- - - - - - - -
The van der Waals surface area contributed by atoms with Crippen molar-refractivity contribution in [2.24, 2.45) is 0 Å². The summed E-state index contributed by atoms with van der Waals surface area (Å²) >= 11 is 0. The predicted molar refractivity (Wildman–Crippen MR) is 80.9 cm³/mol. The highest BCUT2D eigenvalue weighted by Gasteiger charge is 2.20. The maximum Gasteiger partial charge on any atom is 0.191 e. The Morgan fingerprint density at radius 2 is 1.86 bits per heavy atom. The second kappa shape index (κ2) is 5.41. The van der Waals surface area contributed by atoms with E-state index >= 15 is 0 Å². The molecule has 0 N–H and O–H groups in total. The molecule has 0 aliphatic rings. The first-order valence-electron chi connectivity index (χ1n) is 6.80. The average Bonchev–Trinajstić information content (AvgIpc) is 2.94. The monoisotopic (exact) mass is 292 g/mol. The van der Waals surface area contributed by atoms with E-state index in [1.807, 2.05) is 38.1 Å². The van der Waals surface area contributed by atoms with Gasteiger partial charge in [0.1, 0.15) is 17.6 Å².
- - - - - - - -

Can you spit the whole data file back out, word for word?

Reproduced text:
The van der Waals surface area contributed by atoms with Crippen molar-refractivity contribution in [2.24, 2.45) is 0 Å². The summed E-state index contributed by atoms with van der Waals surface area (Å²) >= 11 is 0. The predicted molar refractivity (Wildman–Crippen MR) is 80.9 cm³/mol. The highest BCUT2D eigenvalue weighted by Gasteiger charge is 2.20. The maximum Gasteiger partial charge on any atom is 0.191 e. The Morgan fingerprint density at radius 2 is 1.86 bits per heavy atom. The second kappa shape index (κ2) is 5.41. The van der Waals surface area contributed by atoms with E-state index >= 15 is 0 Å². The molecule has 0 N–H and O–H groups in total. The molecule has 0 aliphatic rings. The first-order valence-electron chi connectivity index (χ1n) is 6.80. The average Bonchev–Trinajstić information content (AvgIpc) is 2.94. The monoisotopic (exact) mass is 292 g/mol. The van der Waals surface area contributed by atoms with E-state index in [1.807, 2.05) is 38.1 Å². The van der Waals surface area contributed by atoms with Gasteiger partial charge in [0.1, 0.15) is 17.6 Å².